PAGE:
To our knowledge, there have been limited studies comparing thyroid dysfunctions in patients with decompensated cirrhosis and those with cirrhosis complicated with hepatic encephalopathy.

In this study we will investigate thyroid hormone levels in chronic hepatitis C related cirrhotic patients with and without hepatic encephalopathy. At the same time we will attempt to determine whether or not thyroid function tests may be a useful prognostic indicator for the development of hepatic encephalopathy in decompensated cirrhotic patients.


  Patients and Methods Top


Our study was carried out on hundred patients with chronic hepatitis C related liver cirrhosis (66 male and 34 female, mean age 54.5 ± 17.5 years, range 37-72 years); they were consecutively admitted to hepatology unit of internal medicine department at Tanta university hospitals.

An informed consent was taken from all participants. All the records were confidential. The results of this research will be used only in scientific purpose. Any unexpected risks appeared during the course of the research were be cleared to participants and the clinical committee on time.

The studied patients and the control subjects were divided to the three groups

Group I which included 40 patients proved to have liver cirrhosis due to chronic hepatitis C with hepatic encephalopathy (26 male and 14 female, mean age 59.5 ± 12.5 years, range 47-72 years), this group will be divided to two subgroups: Subgroup Ia which included 20 cirrhotic patients having hepatic encephalopathy and still survive (survivors) (mean age 59.5 ± 12.5 years, range 47-72 years), and subgroup Ib which included 20 cirrhotic patients having hepatic encephalopathy but died during the course of treatment (non-survivors) (mean age 60 ± 7 years, range 53-67 years).

Group II which included 60 patients proved to have liver cirrhosis due to chronic hepatitis C without hepatic encephalopathy (40 males and 20 females, mean age 47.5 ± 10.5 years, range 37-58 years); this group was divided to three subgroups according to Child's Pugh classification: Subgroup IIa that included 20 patients with Child's Pugh class A (mean age 56.5 ± 9.5 years, range 37-56 years), subgroup IIb which 20 patients with Child's Pugh class B (mean age 50.5 ± 7.5 years, range 43-58 years), and subgroup IIc which included 20 patients with Child's Pugh class C (mean age 49.5 ± 8.5 years, range 41-58 years).

Group III which included 20 healthy subjects was taken as control group (12 males and 8 females, mean age 51.5 ± 15.5 years, range 36-67 years).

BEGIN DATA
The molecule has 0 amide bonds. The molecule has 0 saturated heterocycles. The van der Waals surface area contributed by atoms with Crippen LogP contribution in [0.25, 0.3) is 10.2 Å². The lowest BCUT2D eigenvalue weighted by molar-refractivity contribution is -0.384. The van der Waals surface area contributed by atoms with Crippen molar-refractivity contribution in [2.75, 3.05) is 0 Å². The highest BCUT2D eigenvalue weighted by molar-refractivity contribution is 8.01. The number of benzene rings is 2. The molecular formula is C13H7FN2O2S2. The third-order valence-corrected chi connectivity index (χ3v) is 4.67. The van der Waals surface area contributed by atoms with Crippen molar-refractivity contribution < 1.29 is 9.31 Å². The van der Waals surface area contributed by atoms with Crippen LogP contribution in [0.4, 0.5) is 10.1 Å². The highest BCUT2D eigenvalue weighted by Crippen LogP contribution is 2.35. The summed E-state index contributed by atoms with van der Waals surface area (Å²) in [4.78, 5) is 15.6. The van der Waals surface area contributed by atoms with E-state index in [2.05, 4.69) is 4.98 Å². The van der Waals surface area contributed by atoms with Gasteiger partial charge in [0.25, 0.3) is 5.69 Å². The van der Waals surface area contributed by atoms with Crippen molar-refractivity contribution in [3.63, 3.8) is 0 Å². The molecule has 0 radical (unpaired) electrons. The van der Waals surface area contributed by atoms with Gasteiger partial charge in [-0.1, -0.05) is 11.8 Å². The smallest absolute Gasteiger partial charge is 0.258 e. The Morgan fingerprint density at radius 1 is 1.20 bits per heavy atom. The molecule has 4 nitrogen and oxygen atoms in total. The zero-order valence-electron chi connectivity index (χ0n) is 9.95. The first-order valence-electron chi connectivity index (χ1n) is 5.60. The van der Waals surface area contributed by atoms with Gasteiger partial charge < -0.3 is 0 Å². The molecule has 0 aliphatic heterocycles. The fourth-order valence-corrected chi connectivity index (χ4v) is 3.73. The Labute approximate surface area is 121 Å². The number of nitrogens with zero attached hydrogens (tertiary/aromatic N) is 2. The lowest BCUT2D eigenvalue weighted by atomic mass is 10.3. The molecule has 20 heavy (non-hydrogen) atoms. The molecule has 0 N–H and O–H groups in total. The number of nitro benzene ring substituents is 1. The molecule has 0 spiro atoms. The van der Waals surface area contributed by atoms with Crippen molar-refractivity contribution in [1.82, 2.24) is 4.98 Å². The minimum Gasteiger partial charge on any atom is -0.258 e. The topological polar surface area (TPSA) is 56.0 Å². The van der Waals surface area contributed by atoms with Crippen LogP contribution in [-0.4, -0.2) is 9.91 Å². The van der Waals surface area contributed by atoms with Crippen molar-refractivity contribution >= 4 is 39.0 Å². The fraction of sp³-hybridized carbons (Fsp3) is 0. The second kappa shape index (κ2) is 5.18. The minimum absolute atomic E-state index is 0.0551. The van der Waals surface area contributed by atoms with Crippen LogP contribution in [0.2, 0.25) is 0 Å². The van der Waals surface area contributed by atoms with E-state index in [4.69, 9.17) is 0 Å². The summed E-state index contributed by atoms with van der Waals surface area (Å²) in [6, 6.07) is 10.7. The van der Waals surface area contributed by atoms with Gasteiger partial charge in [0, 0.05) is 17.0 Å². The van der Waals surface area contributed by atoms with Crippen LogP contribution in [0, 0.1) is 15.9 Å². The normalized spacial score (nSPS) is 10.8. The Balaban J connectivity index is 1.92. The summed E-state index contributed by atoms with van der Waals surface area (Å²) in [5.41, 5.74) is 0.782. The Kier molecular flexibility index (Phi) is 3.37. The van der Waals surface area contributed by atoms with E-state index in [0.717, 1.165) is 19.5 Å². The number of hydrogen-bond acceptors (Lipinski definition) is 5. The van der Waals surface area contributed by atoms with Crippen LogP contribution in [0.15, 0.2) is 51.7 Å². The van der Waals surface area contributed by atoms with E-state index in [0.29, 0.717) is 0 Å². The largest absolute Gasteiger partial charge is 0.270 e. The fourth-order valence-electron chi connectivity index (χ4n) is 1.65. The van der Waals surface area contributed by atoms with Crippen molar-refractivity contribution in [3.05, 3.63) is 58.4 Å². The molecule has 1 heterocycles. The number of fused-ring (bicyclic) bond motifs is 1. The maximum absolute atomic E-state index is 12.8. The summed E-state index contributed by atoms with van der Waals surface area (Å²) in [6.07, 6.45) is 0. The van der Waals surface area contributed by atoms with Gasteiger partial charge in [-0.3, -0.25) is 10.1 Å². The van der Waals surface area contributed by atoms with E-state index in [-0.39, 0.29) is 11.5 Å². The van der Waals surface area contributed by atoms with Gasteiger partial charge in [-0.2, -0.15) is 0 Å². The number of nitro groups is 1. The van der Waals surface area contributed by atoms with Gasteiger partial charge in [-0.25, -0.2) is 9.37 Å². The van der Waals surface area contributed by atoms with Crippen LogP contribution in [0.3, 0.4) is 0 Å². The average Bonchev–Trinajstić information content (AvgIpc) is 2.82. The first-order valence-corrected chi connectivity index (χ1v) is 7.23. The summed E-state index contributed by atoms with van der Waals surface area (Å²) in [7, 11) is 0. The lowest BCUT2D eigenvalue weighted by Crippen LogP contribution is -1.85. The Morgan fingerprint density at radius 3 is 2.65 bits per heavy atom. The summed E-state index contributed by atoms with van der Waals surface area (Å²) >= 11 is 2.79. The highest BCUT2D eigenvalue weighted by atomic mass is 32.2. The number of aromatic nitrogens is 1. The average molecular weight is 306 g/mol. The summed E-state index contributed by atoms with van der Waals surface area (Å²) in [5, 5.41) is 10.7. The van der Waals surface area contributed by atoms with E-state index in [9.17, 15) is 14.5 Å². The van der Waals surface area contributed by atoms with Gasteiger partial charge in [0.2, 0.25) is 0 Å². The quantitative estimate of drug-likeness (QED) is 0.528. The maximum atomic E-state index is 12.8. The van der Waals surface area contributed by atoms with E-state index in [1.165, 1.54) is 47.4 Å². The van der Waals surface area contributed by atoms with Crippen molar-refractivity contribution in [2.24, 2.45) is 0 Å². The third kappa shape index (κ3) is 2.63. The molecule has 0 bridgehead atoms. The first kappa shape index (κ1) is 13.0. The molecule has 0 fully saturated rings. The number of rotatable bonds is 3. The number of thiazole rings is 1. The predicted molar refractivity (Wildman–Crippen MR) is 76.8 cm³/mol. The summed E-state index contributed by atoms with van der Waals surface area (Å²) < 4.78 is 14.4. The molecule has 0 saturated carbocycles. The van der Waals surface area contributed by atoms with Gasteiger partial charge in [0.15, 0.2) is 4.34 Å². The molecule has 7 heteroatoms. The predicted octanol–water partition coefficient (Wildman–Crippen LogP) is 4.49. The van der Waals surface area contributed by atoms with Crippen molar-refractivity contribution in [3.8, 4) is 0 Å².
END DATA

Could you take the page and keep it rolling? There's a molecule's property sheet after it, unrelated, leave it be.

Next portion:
All studied patients will be proved to have chronic hepatitis C related liver cirrhosis. Exclusion Criteria of our study were as following: Liver cirrhosis with negative HCV PCR, abnormal findings on clinical thyroid examination, a present or past history of thyroid disease, taking any drug known to affect thyroid function including recent or past history of interferon therapy, abnormal findings in thyroid ultarsaound and finally patients with antithyroid AB positive.

The diagnosis of cirrhosis related hepatitis C was based on: Full case history, full clinical examination, liver biochemical profile, ultra-sound findings, liver fibroscan or liver biopsy (if possible), anti HCV antibodies.

The functional severity of the liver injury was determined on the basis of the Child-Pugh grading system.

Thyroid hormones dysfunctions: In all cases, blood samples for hormone determinations were drawn in the morning after overnight fasting for measurement of FT3, FT4, total T3, total T4 and thyrotropine stimulating hormone (TSH).

Statistical analysis

All patients' data were tabulated and processed using SPSS 10.0 (Statistical package for science and society). Student's t test was used to compare the continued variables between two groups. The analysis of variance (ANOVA) was used to test the significance of continued variables within groups. All values are reported as mean ± standard deviation. In all tests P value was considered significant if < 0.05.


  Results Top


As illustrated in [Table 1] and [Figure 1] and [Figure 2] our studied patients with hepatic encephalopathy (group I) and all cirrhotic patients (group II) showed a significant decrease in T3 and FT3 levels compared to controls (group III) (63.55 ± 15.66 ng/dl vs 95.55 ± 25.72 and 70.44 ± 21.76 vs 95.55 ± 25.72 with P < 0.0001 for T3 and 1.023 ± 0.2005 pg/ml vs 3.061 ± 0.5245 and 2.151 ± 0.6698 vs 3.061 ± 0.5245 with P < 0.0001 for FT3 respectively), whereas there was no difference in serum T4, TSH and FT4 levels.
Figure 1: Comparison between both all cirrhotic patients and all hepatic encephalopathy patients with control subjects as regards total T3


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Figure 2: Comparison between both all cirrhotic patients and all hepatic encephalopathy patients with control subjects as regards (FT3, FT4, T4 and TSH)


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Table 1: Comparison between both all cirrhotic patients and all hepatic encephalopathy patients with control subjects as regards thyroid functions


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At the same time, as illustrated in [Table 2] we found that all cirrhotic patients with hepatic encephalopathy (Group I) had significantly reduced levels of T3 and FT3 compared to all cirrhotic patients without hepatic encephalopathy (group II) (P = 0.0392 for T3 and <0.0001 for FT3) whereas there was no difference in T4, FT4 and TSH levels.